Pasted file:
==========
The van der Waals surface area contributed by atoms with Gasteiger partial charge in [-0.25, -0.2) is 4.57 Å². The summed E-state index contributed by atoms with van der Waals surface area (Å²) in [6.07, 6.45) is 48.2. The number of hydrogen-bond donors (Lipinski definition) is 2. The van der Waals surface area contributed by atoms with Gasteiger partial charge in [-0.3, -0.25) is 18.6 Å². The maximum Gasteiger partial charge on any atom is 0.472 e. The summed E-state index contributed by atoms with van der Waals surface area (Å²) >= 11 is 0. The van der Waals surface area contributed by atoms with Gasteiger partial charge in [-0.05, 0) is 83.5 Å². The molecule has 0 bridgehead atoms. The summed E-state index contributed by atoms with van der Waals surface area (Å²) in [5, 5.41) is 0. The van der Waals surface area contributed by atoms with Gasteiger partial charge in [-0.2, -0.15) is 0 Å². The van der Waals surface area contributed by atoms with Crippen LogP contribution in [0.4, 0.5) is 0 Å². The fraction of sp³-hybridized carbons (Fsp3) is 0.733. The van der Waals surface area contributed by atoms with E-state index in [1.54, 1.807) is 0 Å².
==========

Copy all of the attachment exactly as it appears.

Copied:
The van der Waals surface area contributed by atoms with Gasteiger partial charge in [-0.25, -0.2) is 4.57 Å². The summed E-state index contributed by atoms with van der Waals surface area (Å²) in [6.07, 6.45) is 48.2. The number of hydrogen-bond donors (Lipinski definition) is 2. The van der Waals surface area contributed by atoms with Gasteiger partial charge in [-0.3, -0.25) is 18.6 Å². The maximum Gasteiger partial charge on any atom is 0.472 e. The summed E-state index contributed by atoms with van der Waals surface area (Å²) >= 11 is 0. The van der Waals surface area contributed by atoms with Gasteiger partial charge in [-0.05, 0) is 83.5 Å². The molecule has 0 bridgehead atoms. The summed E-state index contributed by atoms with van der Waals surface area (Å²) in [5, 5.41) is 0. The van der Waals surface area contributed by atoms with Gasteiger partial charge in [-0.2, -0.15) is 0 Å². The van der Waals surface area contributed by atoms with Crippen LogP contribution in [0.4, 0.5) is 0 Å². The fraction of sp³-hybridized carbons (Fsp3) is 0.733. The van der Waals surface area contributed by atoms with E-state index in [1.54, 1.807) is 0 Å².